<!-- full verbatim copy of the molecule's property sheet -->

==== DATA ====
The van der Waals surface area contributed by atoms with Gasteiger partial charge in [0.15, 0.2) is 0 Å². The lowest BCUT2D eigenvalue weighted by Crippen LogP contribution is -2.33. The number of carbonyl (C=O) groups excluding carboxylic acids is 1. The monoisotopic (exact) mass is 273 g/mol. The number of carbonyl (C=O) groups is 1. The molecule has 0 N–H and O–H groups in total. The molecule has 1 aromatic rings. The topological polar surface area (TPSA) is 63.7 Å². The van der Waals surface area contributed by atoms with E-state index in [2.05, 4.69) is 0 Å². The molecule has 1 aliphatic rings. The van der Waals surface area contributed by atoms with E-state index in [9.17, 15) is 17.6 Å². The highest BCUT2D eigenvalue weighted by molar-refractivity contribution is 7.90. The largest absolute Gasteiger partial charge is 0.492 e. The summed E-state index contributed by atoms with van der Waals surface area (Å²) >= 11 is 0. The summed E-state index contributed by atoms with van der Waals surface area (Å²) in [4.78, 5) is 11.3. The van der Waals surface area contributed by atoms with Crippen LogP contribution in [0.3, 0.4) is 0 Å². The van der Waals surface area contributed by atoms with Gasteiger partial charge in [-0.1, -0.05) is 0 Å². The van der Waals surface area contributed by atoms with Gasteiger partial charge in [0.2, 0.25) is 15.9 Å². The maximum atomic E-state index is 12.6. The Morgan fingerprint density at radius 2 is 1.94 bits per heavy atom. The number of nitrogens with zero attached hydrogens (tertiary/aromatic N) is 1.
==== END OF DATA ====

The van der Waals surface area contributed by atoms with Gasteiger partial charge in [0.15, 0.2) is 0 Å². The lowest BCUT2D eigenvalue weighted by Crippen LogP contribution is -2.33. The number of carbonyl (C=O) groups excluding carboxylic acids is 1. The monoisotopic (exact) mass is 273 g/mol. The number of carbonyl (C=O) groups is 1. The molecule has 0 N–H and O–H groups in total. The molecule has 1 aromatic rings. The topological polar surface area (TPSA) is 63.7 Å². The van der Waals surface area contributed by atoms with E-state index in [2.05, 4.69) is 0 Å². The molecule has 1 aliphatic rings. The van der Waals surface area contributed by atoms with E-state index in [9.17, 15) is 17.6 Å². The highest BCUT2D eigenvalue weighted by molar-refractivity contribution is 7.90. The largest absolute Gasteiger partial charge is 0.492 e. The summed E-state index contributed by atoms with van der Waals surface area (Å²) >= 11 is 0. The summed E-state index contributed by atoms with van der Waals surface area (Å²) in [4.78, 5) is 11.3. The van der Waals surface area contributed by atoms with Crippen LogP contribution in [0.3, 0.4) is 0 Å². The van der Waals surface area contributed by atoms with Gasteiger partial charge in [-0.1, -0.05) is 0 Å². The van der Waals surface area contributed by atoms with Gasteiger partial charge in [0.2, 0.25) is 15.9 Å². The maximum atomic E-state index is 12.6. The Morgan fingerprint density at radius 2 is 1.94 bits per heavy atom. The number of nitrogens with zero attached hydrogens (tertiary/aromatic N) is 1.